If you’ve planned to build a home, for yourself or as an investment property, you’re likely more concerned with finding a reputable contractor and team than worrying about whether or not you need an attorney. In truth, there are construction concerns that may require the guidance of an attorney concentrating on this practice. As implied, construction law deals with matters relevant to the construction of homes and commercial properties. It’s good to know the basics if your project is ever under scrutiny.
Below are some of the things a construction attorney does.
- Contracts: An attorney with a specialization in construction law can help with negotiating a contract for the land on which the house or building is located. If you have concerns about the ownership of the land under your building, you may need such legal assistance.
- Builder Links – When a contractor, subcontractor, or workers on a particular project claims a lien, they are basically claiming payment for a job, usually a renovation. The person or entity that holds the title to the property is then responsible for paying the claim. If there are disputes involving a builders bond, you may want to contact a construction attorney for help.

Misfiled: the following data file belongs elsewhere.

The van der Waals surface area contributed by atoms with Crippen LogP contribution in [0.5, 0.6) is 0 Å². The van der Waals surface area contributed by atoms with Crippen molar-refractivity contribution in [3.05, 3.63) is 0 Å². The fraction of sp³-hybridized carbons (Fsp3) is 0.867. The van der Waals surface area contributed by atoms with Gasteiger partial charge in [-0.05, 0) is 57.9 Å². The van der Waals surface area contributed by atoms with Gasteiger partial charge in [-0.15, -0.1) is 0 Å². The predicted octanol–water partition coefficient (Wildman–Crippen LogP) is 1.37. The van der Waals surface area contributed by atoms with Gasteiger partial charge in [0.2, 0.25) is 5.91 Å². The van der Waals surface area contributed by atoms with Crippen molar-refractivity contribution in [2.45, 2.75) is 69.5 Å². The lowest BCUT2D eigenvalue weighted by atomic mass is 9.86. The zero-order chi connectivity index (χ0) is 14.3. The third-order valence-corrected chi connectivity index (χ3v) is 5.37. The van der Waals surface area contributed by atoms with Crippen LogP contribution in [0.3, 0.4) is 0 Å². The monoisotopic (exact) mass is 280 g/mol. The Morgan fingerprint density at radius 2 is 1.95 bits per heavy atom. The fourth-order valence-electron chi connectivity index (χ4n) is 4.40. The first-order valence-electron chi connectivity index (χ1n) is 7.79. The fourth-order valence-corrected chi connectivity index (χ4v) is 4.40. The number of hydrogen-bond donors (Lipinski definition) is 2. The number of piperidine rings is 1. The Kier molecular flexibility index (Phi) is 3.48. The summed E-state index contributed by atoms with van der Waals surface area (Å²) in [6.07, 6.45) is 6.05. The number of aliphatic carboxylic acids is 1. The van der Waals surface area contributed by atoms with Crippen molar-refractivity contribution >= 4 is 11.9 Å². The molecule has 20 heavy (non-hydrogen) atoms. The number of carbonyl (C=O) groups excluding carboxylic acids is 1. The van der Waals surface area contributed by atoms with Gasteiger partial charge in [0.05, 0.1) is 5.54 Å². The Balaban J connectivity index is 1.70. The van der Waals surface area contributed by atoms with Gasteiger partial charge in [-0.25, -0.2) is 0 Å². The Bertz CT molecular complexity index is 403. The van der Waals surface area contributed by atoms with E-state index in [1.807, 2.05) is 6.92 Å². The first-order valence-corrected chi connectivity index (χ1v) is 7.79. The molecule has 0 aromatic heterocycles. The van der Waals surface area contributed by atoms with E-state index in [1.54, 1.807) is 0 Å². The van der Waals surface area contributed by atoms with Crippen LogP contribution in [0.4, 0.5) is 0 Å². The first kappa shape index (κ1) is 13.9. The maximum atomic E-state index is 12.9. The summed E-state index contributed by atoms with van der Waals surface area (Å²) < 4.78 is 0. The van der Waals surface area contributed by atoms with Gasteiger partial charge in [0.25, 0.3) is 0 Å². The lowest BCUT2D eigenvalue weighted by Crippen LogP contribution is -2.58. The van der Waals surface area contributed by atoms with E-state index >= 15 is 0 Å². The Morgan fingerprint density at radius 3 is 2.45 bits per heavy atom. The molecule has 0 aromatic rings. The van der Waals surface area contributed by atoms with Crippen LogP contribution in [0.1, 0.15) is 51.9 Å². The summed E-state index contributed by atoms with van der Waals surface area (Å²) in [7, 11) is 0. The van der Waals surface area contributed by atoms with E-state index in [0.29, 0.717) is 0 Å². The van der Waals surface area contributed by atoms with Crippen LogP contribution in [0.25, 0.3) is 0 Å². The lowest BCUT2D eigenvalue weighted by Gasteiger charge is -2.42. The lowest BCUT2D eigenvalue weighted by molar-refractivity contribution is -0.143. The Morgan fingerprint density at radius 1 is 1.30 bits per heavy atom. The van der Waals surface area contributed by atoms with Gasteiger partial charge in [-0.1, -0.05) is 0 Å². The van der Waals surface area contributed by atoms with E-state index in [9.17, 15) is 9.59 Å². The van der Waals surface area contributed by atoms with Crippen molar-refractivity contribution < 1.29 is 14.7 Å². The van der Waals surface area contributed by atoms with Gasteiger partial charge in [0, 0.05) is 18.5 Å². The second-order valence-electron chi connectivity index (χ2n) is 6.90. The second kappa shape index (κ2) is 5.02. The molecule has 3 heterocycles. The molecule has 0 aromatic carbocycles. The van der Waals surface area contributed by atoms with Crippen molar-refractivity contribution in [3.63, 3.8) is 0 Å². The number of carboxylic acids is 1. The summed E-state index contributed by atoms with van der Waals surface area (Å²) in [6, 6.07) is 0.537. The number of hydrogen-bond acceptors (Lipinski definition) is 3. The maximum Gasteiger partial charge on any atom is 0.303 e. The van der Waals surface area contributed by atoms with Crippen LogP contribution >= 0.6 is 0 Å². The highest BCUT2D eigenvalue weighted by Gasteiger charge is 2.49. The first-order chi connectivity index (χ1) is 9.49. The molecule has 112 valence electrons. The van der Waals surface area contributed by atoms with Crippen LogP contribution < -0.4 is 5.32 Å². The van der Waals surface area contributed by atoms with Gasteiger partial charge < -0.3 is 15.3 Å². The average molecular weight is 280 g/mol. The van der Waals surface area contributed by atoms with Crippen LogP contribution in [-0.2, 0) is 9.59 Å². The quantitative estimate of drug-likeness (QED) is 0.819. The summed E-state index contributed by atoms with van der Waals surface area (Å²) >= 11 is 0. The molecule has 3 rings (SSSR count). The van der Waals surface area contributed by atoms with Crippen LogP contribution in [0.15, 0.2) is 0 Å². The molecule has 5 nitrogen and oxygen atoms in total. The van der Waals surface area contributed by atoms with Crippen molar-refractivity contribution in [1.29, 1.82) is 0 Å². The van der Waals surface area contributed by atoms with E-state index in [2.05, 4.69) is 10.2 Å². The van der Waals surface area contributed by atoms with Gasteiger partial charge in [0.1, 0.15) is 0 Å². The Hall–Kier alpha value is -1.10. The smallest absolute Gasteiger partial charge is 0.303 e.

- On-Site Personal Injury – While you can find a number of attorneys who focus on the practice of personal injury, construction attorneys provide assistance in cases where injuries occur on a construction site or during the repair or renovation of a building. Because these situations may differ from other situations such as car accidents, you may want to retain the services of an attorney with experience in construction law.
- Insurance Claims – Construction attorneys also provide advice on some insurance cases. If your property is damaged after a fire, storm, or theft, and there are problems with your insurance claim, a construction law attorney may be able to help you.
Do you need someone with experience in construction law to help you build your residential or commercial property? You may not need someone on site every day, but it’s a good idea to have a name and number handy in case you foresee some kind of legal dispute affecting your building. Whether you have a disagreement over land ownership or with the contractor in charge of your product, having good representation can make the process happen more quickly.